7.3 (2003 - issued in March 2004)) of the JMU Journal of Mine
Action has a picture of NVESD's Mine Clearance Cultivator (MCC)
on the cover. It also has articles by Joe Lokey, Sean Burke
and Colonel Vosburgh praising NVESD and their
these reports are not honest. The cover picture shows the MCC
working in non-suspect areas - under test. In June last year
(2003) the machine was moved towards its first genuinely suspect
area in Southern Angola. Despite working to an unacceptably
shallow depth when seeking tank mines, it unearthed a mine as
it was intended to do. But instead of moving it to the side
and depositing it for a deminer to safely disarm, it detonated
it. The cultivating attachment was severely damaged. By November
last year the MCC had been expensively repaired and it was moved
into a suspect area for the second time. This time the cultivator
attachment was destroyed when it encountered its first mine.
Two mines, two expensive repairs.
the first accident, no formal independent accident report was
generated. After the second, I was asked to compile one as a
favour to the contractor. That accident report (edited for anonymity)
is available to read at Independent
report on the US Mine Clearance Cultivator (MCC) accident.
It was heavily criticised by NVESD because it includes "Conclusions"
and "Recommendations" and because I am not a formally qualified
mechanical engineer. Both "Conclusions" and "Recommendations" are recommended when accident
reporting to the International Mine Action Standard, but are
apparently not part of US government reporting requirements.
In HD, there is no obvious advantage in using a qualified mechanical
engineer to investigate an accident, and it is not a requirement.
picture above shows the cultivator attachment of this 32 ton
machine after the blast
MCC with attachment weighs too much for any road bridge in Southern
Angola. Radio controlled from its very fancy command vehicle,
it has cost millions to develop and deploy - and yet its basic
concept is flawed. Even in the relatively soft ground of Southern
Angola it cannot dig deeply without breaking off its tines as
it pushes forward. Tree roots wreck it - even when the trees
were cut years ago - and rocks defeat it entirely. It is not
even designed to unearth AP mines, only to expose very shallow
AT mines. Any AP mines are meant to be left behind.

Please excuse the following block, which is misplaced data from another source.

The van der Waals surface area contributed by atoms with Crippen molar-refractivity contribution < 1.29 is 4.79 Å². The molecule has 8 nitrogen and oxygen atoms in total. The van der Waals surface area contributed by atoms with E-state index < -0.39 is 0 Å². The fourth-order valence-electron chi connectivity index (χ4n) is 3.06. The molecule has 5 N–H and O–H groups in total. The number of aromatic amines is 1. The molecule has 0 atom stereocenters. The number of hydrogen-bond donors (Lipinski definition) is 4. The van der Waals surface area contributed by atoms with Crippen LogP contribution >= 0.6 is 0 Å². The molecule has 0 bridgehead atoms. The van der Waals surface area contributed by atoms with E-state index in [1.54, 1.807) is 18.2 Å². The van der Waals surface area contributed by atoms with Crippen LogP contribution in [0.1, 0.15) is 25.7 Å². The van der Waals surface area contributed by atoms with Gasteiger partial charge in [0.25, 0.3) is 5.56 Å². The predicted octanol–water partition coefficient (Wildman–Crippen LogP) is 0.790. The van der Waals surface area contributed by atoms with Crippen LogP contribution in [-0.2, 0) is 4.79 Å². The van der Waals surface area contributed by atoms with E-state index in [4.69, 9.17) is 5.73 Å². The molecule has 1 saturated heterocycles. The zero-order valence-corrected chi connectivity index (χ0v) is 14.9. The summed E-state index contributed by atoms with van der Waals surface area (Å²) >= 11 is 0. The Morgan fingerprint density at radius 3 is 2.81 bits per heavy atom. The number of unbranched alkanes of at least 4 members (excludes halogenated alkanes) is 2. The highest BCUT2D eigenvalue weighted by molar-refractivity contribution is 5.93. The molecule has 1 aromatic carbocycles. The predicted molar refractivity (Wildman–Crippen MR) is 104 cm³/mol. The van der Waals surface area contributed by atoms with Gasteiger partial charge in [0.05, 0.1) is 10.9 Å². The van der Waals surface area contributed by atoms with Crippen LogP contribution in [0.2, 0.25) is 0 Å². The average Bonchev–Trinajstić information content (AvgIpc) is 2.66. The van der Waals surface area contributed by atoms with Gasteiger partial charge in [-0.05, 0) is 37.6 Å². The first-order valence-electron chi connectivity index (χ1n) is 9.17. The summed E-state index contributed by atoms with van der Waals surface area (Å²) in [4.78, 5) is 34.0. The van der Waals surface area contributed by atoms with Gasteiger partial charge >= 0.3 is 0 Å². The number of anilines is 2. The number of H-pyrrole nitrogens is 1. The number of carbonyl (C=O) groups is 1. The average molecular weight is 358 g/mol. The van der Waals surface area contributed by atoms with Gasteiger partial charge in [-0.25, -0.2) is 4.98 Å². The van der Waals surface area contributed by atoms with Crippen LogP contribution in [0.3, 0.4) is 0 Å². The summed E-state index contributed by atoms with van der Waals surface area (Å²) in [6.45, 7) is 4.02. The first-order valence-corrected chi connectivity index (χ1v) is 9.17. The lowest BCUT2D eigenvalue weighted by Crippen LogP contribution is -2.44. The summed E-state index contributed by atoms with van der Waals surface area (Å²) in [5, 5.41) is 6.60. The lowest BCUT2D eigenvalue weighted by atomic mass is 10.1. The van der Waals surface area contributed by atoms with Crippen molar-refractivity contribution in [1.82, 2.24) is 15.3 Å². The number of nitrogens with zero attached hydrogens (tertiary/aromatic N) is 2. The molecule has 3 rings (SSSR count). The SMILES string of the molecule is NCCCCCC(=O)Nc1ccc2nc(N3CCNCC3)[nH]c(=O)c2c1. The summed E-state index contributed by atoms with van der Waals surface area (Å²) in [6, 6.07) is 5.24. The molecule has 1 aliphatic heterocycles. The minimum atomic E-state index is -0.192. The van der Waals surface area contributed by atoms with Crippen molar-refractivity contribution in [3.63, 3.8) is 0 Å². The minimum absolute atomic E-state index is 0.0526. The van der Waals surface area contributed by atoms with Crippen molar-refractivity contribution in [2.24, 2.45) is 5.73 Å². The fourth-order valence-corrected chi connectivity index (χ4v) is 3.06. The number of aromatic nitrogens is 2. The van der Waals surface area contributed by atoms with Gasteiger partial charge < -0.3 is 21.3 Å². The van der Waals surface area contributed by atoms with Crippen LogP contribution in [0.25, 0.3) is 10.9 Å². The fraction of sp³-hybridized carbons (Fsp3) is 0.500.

is sad that the US taxpayers are expected to pay for these toys,
and to continue to pay long after they have proven worthless.
of the other US technologies lauded as useful in the JMU articles
could be criticised as thoroughly, but I will restrict myself
to one further comment on the NVESD annual workshop because that
rated an entire article. In the early days, I attended that
workshop and encouraged others to do so. In those days, criticism
was invited and new ideas encouraged. Sadly it has degenerated
into a pointless self-congratulatory exercise at which free-gifts
are given to the faithful. Attendees are rewarded for their
uncritical attendance with gifts of technology toys that no
commercial enterprise buys (unless subsidised by their governments
to do so).
by bureaucrats with no idea of demining (beyond the odd tourist
trip) the NVESD team was always going to find it hard to be of any real
help. In the early days, it did try - and people such as myself
and Colin King were employed as subject matter specialists.
Times changed and NVESD has now been flying close to the wire
for several years. The Humanitarian Demining R&D effort at Fort Belvoir has started
to act as though it believes that presentation is more important
than content. And they are right. In politics, presentation can be
more important than content, but only if you accept it at face
value. In the field, deminers cannot afford to do that.
In summary, the work of NVESD is often not what it seems - but
is only worth criticising to offset the manipulation of its
latest publicity drive. Look at James Madison University's Journal
7.3 - misleadingly dated 2003 but only available on line in
2004 and in print in March 2004. The first four articles talk
up US efforts that are speculative (not yet of any value)
and unlikely ever to be, and are entirely uncritical.
does NVESD have a problem with criticism? If no one is ever
allowed to highlight mistakes, progress becomes entirely a matter
of hit&miss guesswork. Why do they claim success that is simply
untrue? Don't they realise that we learn from honest appraisals
of what does not work at least as much as we learn from our